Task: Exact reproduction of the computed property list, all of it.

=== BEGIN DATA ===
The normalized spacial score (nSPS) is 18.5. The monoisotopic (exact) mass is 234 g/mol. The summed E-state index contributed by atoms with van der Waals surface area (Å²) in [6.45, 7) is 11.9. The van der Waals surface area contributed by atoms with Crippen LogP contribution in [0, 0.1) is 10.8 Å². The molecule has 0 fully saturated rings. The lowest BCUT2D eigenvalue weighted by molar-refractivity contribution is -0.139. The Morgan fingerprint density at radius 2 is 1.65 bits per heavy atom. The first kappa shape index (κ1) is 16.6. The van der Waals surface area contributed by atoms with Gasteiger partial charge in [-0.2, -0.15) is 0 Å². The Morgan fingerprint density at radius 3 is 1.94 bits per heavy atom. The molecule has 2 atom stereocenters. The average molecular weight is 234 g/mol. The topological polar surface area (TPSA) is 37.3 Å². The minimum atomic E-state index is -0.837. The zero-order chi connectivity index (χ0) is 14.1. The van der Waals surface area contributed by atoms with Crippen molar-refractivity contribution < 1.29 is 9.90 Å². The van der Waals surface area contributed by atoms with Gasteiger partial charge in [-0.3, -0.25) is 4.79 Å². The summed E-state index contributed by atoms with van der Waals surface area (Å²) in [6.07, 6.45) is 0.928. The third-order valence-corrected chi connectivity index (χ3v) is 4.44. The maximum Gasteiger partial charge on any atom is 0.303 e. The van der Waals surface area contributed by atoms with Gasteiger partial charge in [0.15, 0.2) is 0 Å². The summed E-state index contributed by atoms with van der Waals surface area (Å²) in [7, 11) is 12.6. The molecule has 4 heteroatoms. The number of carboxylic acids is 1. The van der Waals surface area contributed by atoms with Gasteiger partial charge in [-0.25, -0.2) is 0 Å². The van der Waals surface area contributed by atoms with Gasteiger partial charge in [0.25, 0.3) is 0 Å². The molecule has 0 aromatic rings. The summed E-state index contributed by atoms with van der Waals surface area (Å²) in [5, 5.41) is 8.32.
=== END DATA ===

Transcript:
The normalized spacial score (nSPS) is 18.5. The monoisotopic (exact) mass is 234 g/mol. The summed E-state index contributed by atoms with van der Waals surface area (Å²) in [6.45, 7) is 11.9. The van der Waals surface area contributed by atoms with Crippen LogP contribution in [0, 0.1) is 10.8 Å². The molecule has 0 fully saturated rings. The lowest BCUT2D eigenvalue weighted by molar-refractivity contribution is -0.139. The Morgan fingerprint density at radius 2 is 1.65 bits per heavy atom. The first kappa shape index (κ1) is 16.6. The van der Waals surface area contributed by atoms with Gasteiger partial charge in [-0.2, -0.15) is 0 Å². The Morgan fingerprint density at radius 3 is 1.94 bits per heavy atom. The molecule has 2 atom stereocenters. The average molecular weight is 234 g/mol. The topological polar surface area (TPSA) is 37.3 Å². The minimum atomic E-state index is -0.837. The zero-order chi connectivity index (χ0) is 14.1. The van der Waals surface area contributed by atoms with Crippen molar-refractivity contribution < 1.29 is 9.90 Å². The van der Waals surface area contributed by atoms with Gasteiger partial charge in [-0.3, -0.25) is 4.79 Å². The summed E-state index contributed by atoms with van der Waals surface area (Å²) in [6.07, 6.45) is 0.928. The third-order valence-corrected chi connectivity index (χ3v) is 4.44. The maximum Gasteiger partial charge on any atom is 0.303 e. The van der Waals surface area contributed by atoms with Gasteiger partial charge in [0.15, 0.2) is 0 Å². The summed E-state index contributed by atoms with van der Waals surface area (Å²) in [7, 11) is 12.6. The molecule has 4 heteroatoms. The number of carboxylic acids is 1. The van der Waals surface area contributed by atoms with Gasteiger partial charge in [-0.25, -0.2) is 0 Å². The van der Waals surface area contributed by atoms with Gasteiger partial charge in [0.25, 0.3) is 0 Å². The molecule has 0 aromatic rings. The summed E-state index contributed by atoms with van der Waals surface area (Å²) in [5, 5.41) is 8.32.